Actions and Reactions
By now all of you are familiar with the Anthony / Bronx connection: how we “adopted” a fallen fireman’s (Joe Spor) family after 9/11 and the correspondence between his fire station in the Bronx and our community. I just want to take a couple of minutes to fill you in on what else has happened.
My sister Deborah, who lives in St. Louis, is an avid reader of the Republican (I think she wants to see what trouble her little brother has gotten into). She was so moved by the actions of the people of Anthony that she contacted an acquaintance at the K.C. Star suggesting they do a feature article on how a small town in Kansas reached out to a hero of 9/11. They followed up, spent a couple of days in Anthony, and printed a very nice article on Sunday February 3rd. If you haven’t had a chance to see or read the article, there are some for sale at the City building and I have some you can read at my store. The article itself is highly complimentary of Anthony and should reinforce the pride we all feel at being part of such a neat community. From a marketing standpoint, Anthony got some very valuable publicity and I don’t think we can fully gauge what the final reactions to our actions of caring and generosity will be. Let me tell you about just a couple.
The day after the article hit the KC newsstands I got a call from the chairman of the KC St. Patrick’s Day parade. He said they had wanted to have New York firefighters march in their parade (one of the largest in the country) but had been unable to locate any. Since we had a relationship with Ladder 38, he asked if I would call Lt. Joe Huber and ask if he and 3 of his buddies would be willing to march in the parade. He said the parade committee would pay all expenses and treat them like royalty for the 3 days they would be in KC. Of course I agreed to extend the invitation and after several calls, Joe and another fireman from the Bronx agreed to fly out to Kansas and represent the FDNY. Wanting to honor our own firemen, I asked if some of Anthony’s firemen could march with Joe and his buddy. The chairman agreed and offered the same all-expenses-paid invitation to two of our fine volunteers. Unfortunately, none have been able to accept this offer. Joe’s only condition to marching in the parade was that he be allowed to come to Anthony to see for himself the city and people with the big heart. Long story short, Lt. Joe Spor will be in Anthony all day Thursday, March 14. Then on Friday Pam and I will drive him back to KC and watch him and his buddy march in the St. Patrick’s Day parade on Sunday, March 17.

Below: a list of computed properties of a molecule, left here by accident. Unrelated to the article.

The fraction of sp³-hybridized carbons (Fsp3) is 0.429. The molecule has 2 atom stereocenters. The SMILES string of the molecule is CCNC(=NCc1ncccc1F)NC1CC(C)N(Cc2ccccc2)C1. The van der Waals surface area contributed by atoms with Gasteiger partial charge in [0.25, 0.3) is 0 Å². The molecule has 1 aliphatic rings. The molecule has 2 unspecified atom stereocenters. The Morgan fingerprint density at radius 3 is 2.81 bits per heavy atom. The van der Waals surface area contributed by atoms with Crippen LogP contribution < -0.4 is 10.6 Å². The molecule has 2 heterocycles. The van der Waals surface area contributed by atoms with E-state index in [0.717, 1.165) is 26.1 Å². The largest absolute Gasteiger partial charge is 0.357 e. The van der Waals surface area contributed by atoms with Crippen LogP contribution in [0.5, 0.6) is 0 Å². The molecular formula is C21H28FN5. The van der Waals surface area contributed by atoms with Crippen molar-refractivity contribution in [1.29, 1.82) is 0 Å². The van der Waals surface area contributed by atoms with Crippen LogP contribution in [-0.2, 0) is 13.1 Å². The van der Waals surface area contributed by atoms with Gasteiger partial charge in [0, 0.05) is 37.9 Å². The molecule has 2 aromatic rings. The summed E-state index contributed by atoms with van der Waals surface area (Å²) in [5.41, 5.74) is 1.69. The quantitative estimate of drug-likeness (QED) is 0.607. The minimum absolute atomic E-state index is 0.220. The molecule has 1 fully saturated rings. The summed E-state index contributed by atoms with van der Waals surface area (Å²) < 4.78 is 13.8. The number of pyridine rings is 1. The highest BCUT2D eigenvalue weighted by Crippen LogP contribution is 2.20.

The next call I received was from the assistant director of a Hy-Vee grocery store in Overland Park. Jeff Rink told me that every spring his store holds a fund-raiser and after reading the story about Anthony wondered if I could help him find a worthy victim’s family in New York to sponsor. I called Joe Huber and he told me the heartbreaking story of the Diaz family in Brooklyn: the mother was dying of cancer and had been preparing her husband and two sons, ages 4 and 7 for her death when the husband was killed at the WTC. She passed away the end of January and the neighborhood fire station (Ladder 147) is trying to help the boys as much as possible. To make another long story short, the Hy-Vee in Overland Park will hold their fundraiser and send the proceeds to Brooklyn for the Diaz boys. They also hope to involve their school in “adopting” the boys just like Ms. Carr’s and Ms. Schmidt’s classes here did with Joe Spor’s family. Two of the firefighters from Brooklyn’s Ladder 147 will also be making the trip to KC to march on St. Patrick’s Day.
You knew I couldn’t just end it here. The laws of nature dictate that for every action there is a reaction. I want you to know that your actions of caring and generosity have produced exponential positive reactions. In addition to the comfort and financial aid given directly to Joe Spor’s family and the firefighters in the Bronx, your actions have resulted in another source of comfort for another set of victims. The young Diaz boys and the firefighters in Brooklyn will receive some comfort and financial aid and the people of Overland Park will also know the blessings of giving and knowing exactly where and who the money goes to.
Because of your actions, Kansas City will be able to honor some heroes of 9/11; and those heroes, through marching in that parade, may understand the honor and gratitude we bestow upon them. Maybe, just maybe it will help ease some of the terrible pain, sorrow, and nightmares that they have lived with for all these months.
In the days immediately following September 11, you acted with caring and generosity by donating to the Victim’s Relief Fund. When you bought that flag, put that dollar in the jar, bought a ribbon, or donated at the bank you set into motion a series of reactions that has brought comfort to total strangers. Those strangers have and will become friends. Who would’ve thought that a small, simple act of kindness could have such a profound effect on so many people?
Last modified: September 23, 2010
Copyright 2002 Anthony 9-11 Memorial Committee
Send mail to Anthony9-11Memorial@gmail.com with
questions or comments about this web site.